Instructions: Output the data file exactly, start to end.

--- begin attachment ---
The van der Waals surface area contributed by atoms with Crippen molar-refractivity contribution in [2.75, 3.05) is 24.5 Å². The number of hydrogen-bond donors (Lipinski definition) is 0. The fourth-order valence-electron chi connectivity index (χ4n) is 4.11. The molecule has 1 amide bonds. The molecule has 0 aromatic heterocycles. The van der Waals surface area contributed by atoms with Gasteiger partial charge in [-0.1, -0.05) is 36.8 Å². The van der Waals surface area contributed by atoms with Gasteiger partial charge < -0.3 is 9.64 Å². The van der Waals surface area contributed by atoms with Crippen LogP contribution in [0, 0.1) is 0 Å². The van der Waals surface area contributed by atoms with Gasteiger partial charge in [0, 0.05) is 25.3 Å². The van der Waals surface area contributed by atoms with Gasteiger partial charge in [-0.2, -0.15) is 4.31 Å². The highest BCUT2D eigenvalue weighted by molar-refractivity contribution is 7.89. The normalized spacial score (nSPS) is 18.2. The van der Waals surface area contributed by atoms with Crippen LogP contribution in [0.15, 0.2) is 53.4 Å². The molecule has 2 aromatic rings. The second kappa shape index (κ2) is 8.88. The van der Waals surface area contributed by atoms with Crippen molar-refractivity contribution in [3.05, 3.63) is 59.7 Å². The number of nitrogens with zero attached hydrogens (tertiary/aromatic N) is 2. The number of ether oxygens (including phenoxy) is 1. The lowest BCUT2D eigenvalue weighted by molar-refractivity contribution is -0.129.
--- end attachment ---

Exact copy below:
The van der Waals surface area contributed by atoms with Crippen molar-refractivity contribution in [2.75, 3.05) is 24.5 Å². The number of hydrogen-bond donors (Lipinski definition) is 0. The fourth-order valence-electron chi connectivity index (χ4n) is 4.11. The molecule has 1 amide bonds. The molecule has 0 aromatic heterocycles. The van der Waals surface area contributed by atoms with Gasteiger partial charge in [-0.1, -0.05) is 36.8 Å². The van der Waals surface area contributed by atoms with Gasteiger partial charge < -0.3 is 9.64 Å². The van der Waals surface area contributed by atoms with Crippen LogP contribution in [0, 0.1) is 0 Å². The van der Waals surface area contributed by atoms with Gasteiger partial charge in [0, 0.05) is 25.3 Å². The van der Waals surface area contributed by atoms with Gasteiger partial charge in [-0.2, -0.15) is 4.31 Å². The highest BCUT2D eigenvalue weighted by molar-refractivity contribution is 7.89. The normalized spacial score (nSPS) is 18.2. The van der Waals surface area contributed by atoms with Crippen LogP contribution in [0.15, 0.2) is 53.4 Å². The molecule has 2 aromatic rings. The second kappa shape index (κ2) is 8.88. The van der Waals surface area contributed by atoms with Crippen molar-refractivity contribution in [3.05, 3.63) is 59.7 Å². The number of nitrogens with zero attached hydrogens (tertiary/aromatic N) is 2. The number of ether oxygens (including phenoxy) is 1. The lowest BCUT2D eigenvalue weighted by molar-refractivity contribution is -0.129.